The National Inquiry into Sexual Harassment in Australian Workplaces has started to release some of its public submissions. The Inquiry has received a lot of submissions but this blog will continue its search for strategies to prevent sexual harassment and the related psychological harm, as indicated in the Inquiry’s terms of reference and reiterated repeatedly by the Sex Discrimination Commissioner, Kate Jenkins.
One submission by Anita McKay is very detailed and titled “Recent Developments in Sexual Harassment Law: Towards a New Model”.
On 1 February 2019 the Minerals Council of Australia issued a media release about occupational health and safety (OHS) in the mining industry and, in particular, Industrial Manslaughter laws. SafetyAtWorkBlog approached the MCA’s CEO, Tania Constable, for clarification.
The release stated:
“The MCA cautions that the introduction of Victorian Government’s industrial manslaughter laws will give rise to unintended consequences which impair, rather than enhance, health and safety outcomes at Australian workplaces. These laws will not contribute to general or specific deterrence or improvements in health and safety outcomes. This must be the priority, not imposing oppressive and unnecessary criminal liability on selected individuals”
The Victorian Government has been running an inquiry for a little while on the “on-demand workforce”, a term which seems to be a synonym for the gig economy. The government recently extended the deadline for public submissions. This is often a sign that inquiries are struggling for information which is almost an inevitable consequence if you schedule an inquiry over the Christmas/New Year break.
This inquiry has direct relevance to occupational health and safety (OHS) and vice versa.
The reckless endangerment provision of Victoria’s Occupational Health and Safety Act 2004 is likely to be crucial to this year’s discussions on Industrial Manslaughter laws and the management of workplace health and safety more generally, particularly as Victoria’s Minister for Workplace Safety, Jill Hennessy, has announced an implementation taskforce that includes a Workplace Fatalities and Serious Incidents Reference Group.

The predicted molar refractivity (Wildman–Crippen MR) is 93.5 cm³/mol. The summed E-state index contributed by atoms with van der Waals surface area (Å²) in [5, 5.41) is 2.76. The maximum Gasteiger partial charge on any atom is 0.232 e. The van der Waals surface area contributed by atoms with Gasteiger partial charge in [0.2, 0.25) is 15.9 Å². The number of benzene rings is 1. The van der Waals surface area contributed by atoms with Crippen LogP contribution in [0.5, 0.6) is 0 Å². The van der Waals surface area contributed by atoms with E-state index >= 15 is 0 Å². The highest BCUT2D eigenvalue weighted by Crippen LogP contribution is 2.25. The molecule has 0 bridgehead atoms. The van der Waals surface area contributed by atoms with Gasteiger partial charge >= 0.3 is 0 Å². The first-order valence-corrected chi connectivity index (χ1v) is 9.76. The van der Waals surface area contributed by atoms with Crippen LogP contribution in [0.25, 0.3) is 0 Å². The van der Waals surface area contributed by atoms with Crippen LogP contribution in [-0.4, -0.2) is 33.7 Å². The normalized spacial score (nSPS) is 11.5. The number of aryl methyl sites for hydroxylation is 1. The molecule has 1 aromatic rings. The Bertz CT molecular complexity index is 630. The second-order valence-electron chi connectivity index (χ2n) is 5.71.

Section 32 says:
“A person who, without lawful excuse, recklessly engages in conduct that places or may place another person who is at a workplace in danger of serious injury is guilty of an indictable offence and liable to—
(a) in the case of a natural person, a term of imprisonment not exceeding 5 years, or a fine not exceeding 1800 penalty units, or
(b) in the case of a body corporate, a fine not exceeding 20, 000 penalty units.”
Occupational health and safety (OHS) has come late to seeing its operations as part of the organisational culture of Australian businesses. Its realisation started with an assertion of a “safety culture” that operated in parallel with regular business imperatives but often resulted in conflict and usually on the losing side. OHS has matured and become less timid by stating that OHS is an integral part of the operational and policy decision-making.
Some of that business leadership that was admired by OHS and many other professions existed in the banking and finance sector which has received a hammering over the last two years in a Royal Commission. That investigation’s final report was released publicly on 4 February 2019. The report reveals misconduct, disdain, poor regulatory enforcement and a toxic culture, amongst other problems. The OHS profession can learn much from an examination of the report and some of the analysis of that industry sector over the last few years.